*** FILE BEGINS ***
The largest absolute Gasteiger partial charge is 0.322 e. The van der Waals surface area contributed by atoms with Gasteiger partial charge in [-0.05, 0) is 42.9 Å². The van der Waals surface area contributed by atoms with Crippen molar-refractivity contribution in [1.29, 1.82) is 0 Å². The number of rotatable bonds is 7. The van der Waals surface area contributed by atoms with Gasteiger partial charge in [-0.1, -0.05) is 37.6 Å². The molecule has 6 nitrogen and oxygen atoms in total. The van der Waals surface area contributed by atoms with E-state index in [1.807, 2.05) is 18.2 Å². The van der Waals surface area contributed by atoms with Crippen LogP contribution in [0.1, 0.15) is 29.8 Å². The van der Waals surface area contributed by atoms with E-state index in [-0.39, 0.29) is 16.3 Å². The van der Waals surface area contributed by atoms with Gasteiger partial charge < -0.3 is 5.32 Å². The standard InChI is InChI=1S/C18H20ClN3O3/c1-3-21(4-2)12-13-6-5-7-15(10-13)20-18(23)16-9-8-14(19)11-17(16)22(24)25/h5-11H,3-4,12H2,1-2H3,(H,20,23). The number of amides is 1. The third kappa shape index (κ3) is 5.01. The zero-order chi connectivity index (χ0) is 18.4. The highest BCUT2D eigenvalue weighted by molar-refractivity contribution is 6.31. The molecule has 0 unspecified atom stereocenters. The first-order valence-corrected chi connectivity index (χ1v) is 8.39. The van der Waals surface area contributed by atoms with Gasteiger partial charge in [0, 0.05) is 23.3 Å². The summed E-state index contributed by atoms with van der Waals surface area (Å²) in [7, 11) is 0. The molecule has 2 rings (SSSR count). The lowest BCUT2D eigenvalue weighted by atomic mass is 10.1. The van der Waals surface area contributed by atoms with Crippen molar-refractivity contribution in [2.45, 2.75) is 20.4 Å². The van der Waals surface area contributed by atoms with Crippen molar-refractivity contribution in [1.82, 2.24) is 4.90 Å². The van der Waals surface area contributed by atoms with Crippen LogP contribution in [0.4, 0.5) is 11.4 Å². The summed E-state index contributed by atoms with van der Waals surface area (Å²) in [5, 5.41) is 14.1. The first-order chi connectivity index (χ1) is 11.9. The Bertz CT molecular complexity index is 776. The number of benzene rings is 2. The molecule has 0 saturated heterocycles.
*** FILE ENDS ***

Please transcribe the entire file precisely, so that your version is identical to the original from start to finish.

The largest absolute Gasteiger partial charge is 0.322 e. The van der Waals surface area contributed by atoms with Gasteiger partial charge in [-0.05, 0) is 42.9 Å². The van der Waals surface area contributed by atoms with Crippen molar-refractivity contribution in [1.29, 1.82) is 0 Å². The number of rotatable bonds is 7. The van der Waals surface area contributed by atoms with Gasteiger partial charge in [-0.1, -0.05) is 37.6 Å². The molecule has 6 nitrogen and oxygen atoms in total. The van der Waals surface area contributed by atoms with E-state index in [1.807, 2.05) is 18.2 Å². The van der Waals surface area contributed by atoms with Crippen LogP contribution in [0.1, 0.15) is 29.8 Å². The van der Waals surface area contributed by atoms with E-state index in [-0.39, 0.29) is 16.3 Å². The van der Waals surface area contributed by atoms with Gasteiger partial charge < -0.3 is 5.32 Å². The standard InChI is InChI=1S/C18H20ClN3O3/c1-3-21(4-2)12-13-6-5-7-15(10-13)20-18(23)16-9-8-14(19)11-17(16)22(24)25/h5-11H,3-4,12H2,1-2H3,(H,20,23). The number of amides is 1. The third kappa shape index (κ3) is 5.01. The zero-order chi connectivity index (χ0) is 18.4. The highest BCUT2D eigenvalue weighted by molar-refractivity contribution is 6.31. The molecule has 0 unspecified atom stereocenters. The first-order valence-corrected chi connectivity index (χ1v) is 8.39. The van der Waals surface area contributed by atoms with Gasteiger partial charge in [0, 0.05) is 23.3 Å². The summed E-state index contributed by atoms with van der Waals surface area (Å²) in [7, 11) is 0. The molecule has 2 rings (SSSR count). The lowest BCUT2D eigenvalue weighted by atomic mass is 10.1. The van der Waals surface area contributed by atoms with Crippen molar-refractivity contribution in [2.45, 2.75) is 20.4 Å². The van der Waals surface area contributed by atoms with Crippen molar-refractivity contribution in [1.82, 2.24) is 4.90 Å². The van der Waals surface area contributed by atoms with Crippen LogP contribution in [0.4, 0.5) is 11.4 Å². The summed E-state index contributed by atoms with van der Waals surface area (Å²) in [5, 5.41) is 14.1. The first-order chi connectivity index (χ1) is 11.9. The Bertz CT molecular complexity index is 776. The number of benzene rings is 2. The molecule has 0 saturated heterocycles.